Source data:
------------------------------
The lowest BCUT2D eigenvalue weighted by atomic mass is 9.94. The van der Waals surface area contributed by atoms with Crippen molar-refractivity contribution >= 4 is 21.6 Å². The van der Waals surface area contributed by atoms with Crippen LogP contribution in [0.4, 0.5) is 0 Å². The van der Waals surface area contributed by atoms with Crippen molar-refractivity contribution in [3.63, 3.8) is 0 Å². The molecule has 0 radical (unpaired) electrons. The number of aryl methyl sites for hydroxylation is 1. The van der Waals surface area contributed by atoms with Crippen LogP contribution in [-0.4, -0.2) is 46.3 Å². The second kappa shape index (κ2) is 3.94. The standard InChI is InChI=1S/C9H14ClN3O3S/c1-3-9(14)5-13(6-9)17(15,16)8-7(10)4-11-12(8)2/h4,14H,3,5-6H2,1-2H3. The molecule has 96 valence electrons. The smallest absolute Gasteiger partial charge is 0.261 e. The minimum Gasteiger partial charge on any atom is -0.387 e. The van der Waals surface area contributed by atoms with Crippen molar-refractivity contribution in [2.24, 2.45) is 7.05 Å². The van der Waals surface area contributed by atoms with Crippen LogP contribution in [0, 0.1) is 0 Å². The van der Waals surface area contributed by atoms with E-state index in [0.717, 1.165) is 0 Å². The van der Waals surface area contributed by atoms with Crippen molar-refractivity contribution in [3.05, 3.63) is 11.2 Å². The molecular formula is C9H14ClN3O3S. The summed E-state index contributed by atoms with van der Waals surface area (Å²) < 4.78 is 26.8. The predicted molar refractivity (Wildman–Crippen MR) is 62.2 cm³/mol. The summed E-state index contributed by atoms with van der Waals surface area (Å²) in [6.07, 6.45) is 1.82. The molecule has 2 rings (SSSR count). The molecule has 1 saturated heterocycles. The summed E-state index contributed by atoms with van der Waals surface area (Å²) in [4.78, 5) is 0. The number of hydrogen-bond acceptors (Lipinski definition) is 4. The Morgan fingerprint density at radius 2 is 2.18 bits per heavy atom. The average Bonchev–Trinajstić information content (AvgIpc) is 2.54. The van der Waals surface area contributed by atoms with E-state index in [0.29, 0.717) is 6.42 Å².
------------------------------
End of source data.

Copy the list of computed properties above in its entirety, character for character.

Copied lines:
The lowest BCUT2D eigenvalue weighted by atomic mass is 9.94. The van der Waals surface area contributed by atoms with Crippen molar-refractivity contribution >= 4 is 21.6 Å². The van der Waals surface area contributed by atoms with Crippen LogP contribution in [0.4, 0.5) is 0 Å². The van der Waals surface area contributed by atoms with Crippen molar-refractivity contribution in [3.63, 3.8) is 0 Å². The molecule has 0 radical (unpaired) electrons. The number of aryl methyl sites for hydroxylation is 1. The van der Waals surface area contributed by atoms with Crippen LogP contribution in [-0.4, -0.2) is 46.3 Å². The second kappa shape index (κ2) is 3.94. The standard InChI is InChI=1S/C9H14ClN3O3S/c1-3-9(14)5-13(6-9)17(15,16)8-7(10)4-11-12(8)2/h4,14H,3,5-6H2,1-2H3. The molecule has 96 valence electrons. The smallest absolute Gasteiger partial charge is 0.261 e. The minimum Gasteiger partial charge on any atom is -0.387 e. The van der Waals surface area contributed by atoms with Crippen molar-refractivity contribution in [2.24, 2.45) is 7.05 Å². The van der Waals surface area contributed by atoms with Crippen LogP contribution in [0, 0.1) is 0 Å². The van der Waals surface area contributed by atoms with E-state index in [0.717, 1.165) is 0 Å². The van der Waals surface area contributed by atoms with Crippen molar-refractivity contribution in [3.05, 3.63) is 11.2 Å². The molecular formula is C9H14ClN3O3S. The summed E-state index contributed by atoms with van der Waals surface area (Å²) < 4.78 is 26.8. The predicted molar refractivity (Wildman–Crippen MR) is 62.2 cm³/mol. The summed E-state index contributed by atoms with van der Waals surface area (Å²) in [6.07, 6.45) is 1.82. The molecule has 2 rings (SSSR count). The molecule has 1 saturated heterocycles. The summed E-state index contributed by atoms with van der Waals surface area (Å²) in [4.78, 5) is 0. The number of hydrogen-bond acceptors (Lipinski definition) is 4. The Morgan fingerprint density at radius 2 is 2.18 bits per heavy atom. The average Bonchev–Trinajstić information content (AvgIpc) is 2.54. The van der Waals surface area contributed by atoms with E-state index in [0.29, 0.717) is 6.42 Å².